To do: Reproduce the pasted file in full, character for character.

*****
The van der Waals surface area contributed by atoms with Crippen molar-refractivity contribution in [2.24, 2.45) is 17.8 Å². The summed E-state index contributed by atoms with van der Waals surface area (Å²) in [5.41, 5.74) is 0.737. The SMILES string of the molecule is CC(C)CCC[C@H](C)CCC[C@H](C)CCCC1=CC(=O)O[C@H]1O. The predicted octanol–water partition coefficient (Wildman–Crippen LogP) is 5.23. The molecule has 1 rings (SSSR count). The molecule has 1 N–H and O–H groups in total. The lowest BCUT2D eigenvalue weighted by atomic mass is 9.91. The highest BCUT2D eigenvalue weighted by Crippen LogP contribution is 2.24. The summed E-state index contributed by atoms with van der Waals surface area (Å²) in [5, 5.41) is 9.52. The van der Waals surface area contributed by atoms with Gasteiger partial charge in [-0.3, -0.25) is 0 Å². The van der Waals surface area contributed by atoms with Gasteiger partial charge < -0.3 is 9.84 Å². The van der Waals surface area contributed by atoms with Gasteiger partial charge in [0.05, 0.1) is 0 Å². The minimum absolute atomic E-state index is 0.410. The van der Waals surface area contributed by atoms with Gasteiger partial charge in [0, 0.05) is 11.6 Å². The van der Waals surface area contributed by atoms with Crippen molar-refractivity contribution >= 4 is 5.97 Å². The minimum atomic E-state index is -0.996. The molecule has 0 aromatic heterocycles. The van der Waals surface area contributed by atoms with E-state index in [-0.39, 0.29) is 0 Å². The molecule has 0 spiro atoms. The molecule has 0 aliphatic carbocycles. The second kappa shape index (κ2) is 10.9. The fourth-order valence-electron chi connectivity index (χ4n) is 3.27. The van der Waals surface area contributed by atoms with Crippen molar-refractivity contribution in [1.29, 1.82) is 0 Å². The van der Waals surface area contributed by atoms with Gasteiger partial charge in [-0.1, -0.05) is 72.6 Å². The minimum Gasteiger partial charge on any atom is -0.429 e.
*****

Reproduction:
The van der Waals surface area contributed by atoms with Crippen molar-refractivity contribution in [2.24, 2.45) is 17.8 Å². The summed E-state index contributed by atoms with van der Waals surface area (Å²) in [5.41, 5.74) is 0.737. The SMILES string of the molecule is CC(C)CCC[C@H](C)CCC[C@H](C)CCCC1=CC(=O)O[C@H]1O. The predicted octanol–water partition coefficient (Wildman–Crippen LogP) is 5.23. The molecule has 1 rings (SSSR count). The molecule has 1 N–H and O–H groups in total. The lowest BCUT2D eigenvalue weighted by atomic mass is 9.91. The highest BCUT2D eigenvalue weighted by Crippen LogP contribution is 2.24. The summed E-state index contributed by atoms with van der Waals surface area (Å²) in [5, 5.41) is 9.52. The van der Waals surface area contributed by atoms with Gasteiger partial charge in [-0.3, -0.25) is 0 Å². The van der Waals surface area contributed by atoms with Gasteiger partial charge < -0.3 is 9.84 Å². The van der Waals surface area contributed by atoms with Gasteiger partial charge in [0.05, 0.1) is 0 Å². The minimum absolute atomic E-state index is 0.410. The van der Waals surface area contributed by atoms with Gasteiger partial charge in [0, 0.05) is 11.6 Å². The van der Waals surface area contributed by atoms with Crippen molar-refractivity contribution >= 4 is 5.97 Å². The minimum atomic E-state index is -0.996. The molecule has 0 aromatic heterocycles. The van der Waals surface area contributed by atoms with E-state index in [-0.39, 0.29) is 0 Å². The molecule has 0 spiro atoms. The molecule has 0 aliphatic carbocycles. The second kappa shape index (κ2) is 10.9. The fourth-order valence-electron chi connectivity index (χ4n) is 3.27. The van der Waals surface area contributed by atoms with Crippen molar-refractivity contribution in [1.29, 1.82) is 0 Å². The van der Waals surface area contributed by atoms with Gasteiger partial charge in [-0.1, -0.05) is 72.6 Å². The minimum Gasteiger partial charge on any atom is -0.429 e.